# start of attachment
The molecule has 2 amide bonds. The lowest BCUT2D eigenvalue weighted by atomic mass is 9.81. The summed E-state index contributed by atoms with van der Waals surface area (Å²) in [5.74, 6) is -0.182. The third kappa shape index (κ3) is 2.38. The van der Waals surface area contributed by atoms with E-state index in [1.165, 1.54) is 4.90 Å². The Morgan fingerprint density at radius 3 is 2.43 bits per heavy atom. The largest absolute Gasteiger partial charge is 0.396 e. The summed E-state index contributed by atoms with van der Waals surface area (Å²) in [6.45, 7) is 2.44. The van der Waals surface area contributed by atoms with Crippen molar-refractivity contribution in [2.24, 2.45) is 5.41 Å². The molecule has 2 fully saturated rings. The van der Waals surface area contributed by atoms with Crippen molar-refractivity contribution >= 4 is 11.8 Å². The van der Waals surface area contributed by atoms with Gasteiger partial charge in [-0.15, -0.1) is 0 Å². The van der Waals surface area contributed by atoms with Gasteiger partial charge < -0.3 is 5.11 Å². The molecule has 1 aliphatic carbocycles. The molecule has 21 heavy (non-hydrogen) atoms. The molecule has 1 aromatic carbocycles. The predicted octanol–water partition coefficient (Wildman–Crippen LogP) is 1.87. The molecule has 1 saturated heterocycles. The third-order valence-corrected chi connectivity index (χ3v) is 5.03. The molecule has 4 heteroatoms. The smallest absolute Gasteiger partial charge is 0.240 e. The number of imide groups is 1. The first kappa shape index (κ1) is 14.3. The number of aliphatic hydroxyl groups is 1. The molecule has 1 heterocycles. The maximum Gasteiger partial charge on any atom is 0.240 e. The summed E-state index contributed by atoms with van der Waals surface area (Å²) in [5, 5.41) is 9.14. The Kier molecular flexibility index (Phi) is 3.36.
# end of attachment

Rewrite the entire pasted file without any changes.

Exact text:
The molecule has 2 amide bonds. The lowest BCUT2D eigenvalue weighted by atomic mass is 9.81. The summed E-state index contributed by atoms with van der Waals surface area (Å²) in [5.74, 6) is -0.182. The third kappa shape index (κ3) is 2.38. The van der Waals surface area contributed by atoms with E-state index in [1.165, 1.54) is 4.90 Å². The Morgan fingerprint density at radius 3 is 2.43 bits per heavy atom. The largest absolute Gasteiger partial charge is 0.396 e. The summed E-state index contributed by atoms with van der Waals surface area (Å²) in [6.45, 7) is 2.44. The van der Waals surface area contributed by atoms with Crippen molar-refractivity contribution in [2.24, 2.45) is 5.41 Å². The molecule has 2 fully saturated rings. The van der Waals surface area contributed by atoms with Crippen molar-refractivity contribution >= 4 is 11.8 Å². The van der Waals surface area contributed by atoms with Gasteiger partial charge in [-0.15, -0.1) is 0 Å². The van der Waals surface area contributed by atoms with Gasteiger partial charge < -0.3 is 5.11 Å². The molecule has 1 aliphatic carbocycles. The molecule has 21 heavy (non-hydrogen) atoms. The molecule has 1 aromatic carbocycles. The predicted octanol–water partition coefficient (Wildman–Crippen LogP) is 1.87. The molecule has 1 saturated heterocycles. The third-order valence-corrected chi connectivity index (χ3v) is 5.03. The molecule has 4 heteroatoms. The smallest absolute Gasteiger partial charge is 0.240 e. The number of imide groups is 1. The first kappa shape index (κ1) is 14.3. The number of aliphatic hydroxyl groups is 1. The molecule has 1 heterocycles. The maximum Gasteiger partial charge on any atom is 0.240 e. The summed E-state index contributed by atoms with van der Waals surface area (Å²) in [5, 5.41) is 9.14. The Kier molecular flexibility index (Phi) is 3.36.